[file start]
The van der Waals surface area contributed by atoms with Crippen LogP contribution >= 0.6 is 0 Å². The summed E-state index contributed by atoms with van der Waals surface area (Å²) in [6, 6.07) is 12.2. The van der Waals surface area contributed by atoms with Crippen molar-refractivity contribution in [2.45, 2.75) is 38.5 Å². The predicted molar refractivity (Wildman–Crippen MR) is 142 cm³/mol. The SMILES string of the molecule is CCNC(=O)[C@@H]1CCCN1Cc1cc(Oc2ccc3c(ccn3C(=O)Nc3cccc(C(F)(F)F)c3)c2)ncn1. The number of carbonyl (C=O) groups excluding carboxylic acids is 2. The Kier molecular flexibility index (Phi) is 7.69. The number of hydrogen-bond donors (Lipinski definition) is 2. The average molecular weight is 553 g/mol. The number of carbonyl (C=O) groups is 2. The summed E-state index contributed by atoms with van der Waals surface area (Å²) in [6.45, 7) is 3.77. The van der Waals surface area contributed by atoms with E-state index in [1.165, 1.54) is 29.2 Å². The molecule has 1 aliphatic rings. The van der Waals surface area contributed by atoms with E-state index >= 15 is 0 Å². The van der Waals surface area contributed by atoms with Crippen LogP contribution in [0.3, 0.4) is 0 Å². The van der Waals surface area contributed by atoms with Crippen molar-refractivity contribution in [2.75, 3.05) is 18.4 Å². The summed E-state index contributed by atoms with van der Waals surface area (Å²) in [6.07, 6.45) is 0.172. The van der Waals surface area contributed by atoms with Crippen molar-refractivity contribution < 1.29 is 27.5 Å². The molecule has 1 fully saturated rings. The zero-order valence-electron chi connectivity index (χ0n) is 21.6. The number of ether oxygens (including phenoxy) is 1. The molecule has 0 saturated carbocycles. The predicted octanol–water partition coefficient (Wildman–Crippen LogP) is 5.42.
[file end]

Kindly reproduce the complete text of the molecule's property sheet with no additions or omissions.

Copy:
The van der Waals surface area contributed by atoms with Crippen LogP contribution >= 0.6 is 0 Å². The summed E-state index contributed by atoms with van der Waals surface area (Å²) in [6, 6.07) is 12.2. The van der Waals surface area contributed by atoms with Crippen molar-refractivity contribution in [2.45, 2.75) is 38.5 Å². The predicted molar refractivity (Wildman–Crippen MR) is 142 cm³/mol. The SMILES string of the molecule is CCNC(=O)[C@@H]1CCCN1Cc1cc(Oc2ccc3c(ccn3C(=O)Nc3cccc(C(F)(F)F)c3)c2)ncn1. The number of carbonyl (C=O) groups excluding carboxylic acids is 2. The Kier molecular flexibility index (Phi) is 7.69. The number of hydrogen-bond donors (Lipinski definition) is 2. The average molecular weight is 553 g/mol. The number of carbonyl (C=O) groups is 2. The summed E-state index contributed by atoms with van der Waals surface area (Å²) in [6.45, 7) is 3.77. The van der Waals surface area contributed by atoms with E-state index in [1.165, 1.54) is 29.2 Å². The molecule has 1 aliphatic rings. The van der Waals surface area contributed by atoms with E-state index >= 15 is 0 Å². The van der Waals surface area contributed by atoms with Crippen LogP contribution in [0.3, 0.4) is 0 Å². The van der Waals surface area contributed by atoms with Crippen molar-refractivity contribution in [2.75, 3.05) is 18.4 Å². The summed E-state index contributed by atoms with van der Waals surface area (Å²) in [6.07, 6.45) is 0.172. The van der Waals surface area contributed by atoms with Crippen molar-refractivity contribution < 1.29 is 27.5 Å². The molecule has 1 fully saturated rings. The zero-order valence-electron chi connectivity index (χ0n) is 21.6. The number of ether oxygens (including phenoxy) is 1. The molecule has 0 saturated carbocycles. The predicted octanol–water partition coefficient (Wildman–Crippen LogP) is 5.42.